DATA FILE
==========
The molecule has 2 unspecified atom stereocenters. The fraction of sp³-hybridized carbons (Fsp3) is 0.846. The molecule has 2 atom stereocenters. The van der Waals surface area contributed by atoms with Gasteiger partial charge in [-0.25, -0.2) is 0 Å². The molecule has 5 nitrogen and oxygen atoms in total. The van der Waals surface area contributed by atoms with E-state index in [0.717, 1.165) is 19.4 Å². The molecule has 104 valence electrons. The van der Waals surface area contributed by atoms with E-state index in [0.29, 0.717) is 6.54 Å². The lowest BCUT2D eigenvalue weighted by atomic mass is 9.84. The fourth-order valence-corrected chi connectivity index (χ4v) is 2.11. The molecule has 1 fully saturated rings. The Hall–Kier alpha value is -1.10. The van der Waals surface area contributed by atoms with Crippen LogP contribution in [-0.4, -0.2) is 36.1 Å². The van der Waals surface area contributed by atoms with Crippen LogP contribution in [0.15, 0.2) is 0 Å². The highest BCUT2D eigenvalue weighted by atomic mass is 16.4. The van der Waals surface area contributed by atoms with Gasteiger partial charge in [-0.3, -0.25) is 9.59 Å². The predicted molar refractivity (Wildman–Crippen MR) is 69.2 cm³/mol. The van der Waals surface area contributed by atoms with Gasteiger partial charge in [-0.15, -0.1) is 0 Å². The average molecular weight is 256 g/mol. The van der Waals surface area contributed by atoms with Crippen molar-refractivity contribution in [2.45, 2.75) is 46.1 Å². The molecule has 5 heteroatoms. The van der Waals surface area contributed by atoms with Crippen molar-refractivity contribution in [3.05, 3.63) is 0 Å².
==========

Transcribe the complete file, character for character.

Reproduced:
The molecule has 2 unspecified atom stereocenters. The fraction of sp³-hybridized carbons (Fsp3) is 0.846. The molecule has 2 atom stereocenters. The van der Waals surface area contributed by atoms with Gasteiger partial charge in [-0.25, -0.2) is 0 Å². The molecule has 5 nitrogen and oxygen atoms in total. The van der Waals surface area contributed by atoms with E-state index in [0.717, 1.165) is 19.4 Å². The molecule has 104 valence electrons. The van der Waals surface area contributed by atoms with E-state index in [0.29, 0.717) is 6.54 Å². The lowest BCUT2D eigenvalue weighted by atomic mass is 9.84. The fourth-order valence-corrected chi connectivity index (χ4v) is 2.11. The molecule has 1 fully saturated rings. The Hall–Kier alpha value is -1.10. The van der Waals surface area contributed by atoms with Crippen LogP contribution in [-0.4, -0.2) is 36.1 Å². The van der Waals surface area contributed by atoms with Crippen LogP contribution in [0.15, 0.2) is 0 Å². The highest BCUT2D eigenvalue weighted by atomic mass is 16.4. The van der Waals surface area contributed by atoms with Gasteiger partial charge in [-0.3, -0.25) is 9.59 Å². The predicted molar refractivity (Wildman–Crippen MR) is 69.2 cm³/mol. The van der Waals surface area contributed by atoms with Gasteiger partial charge in [-0.15, -0.1) is 0 Å². The average molecular weight is 256 g/mol. The van der Waals surface area contributed by atoms with Crippen molar-refractivity contribution in [2.45, 2.75) is 46.1 Å². The molecule has 5 heteroatoms. The van der Waals surface area contributed by atoms with Crippen molar-refractivity contribution in [3.05, 3.63) is 0 Å².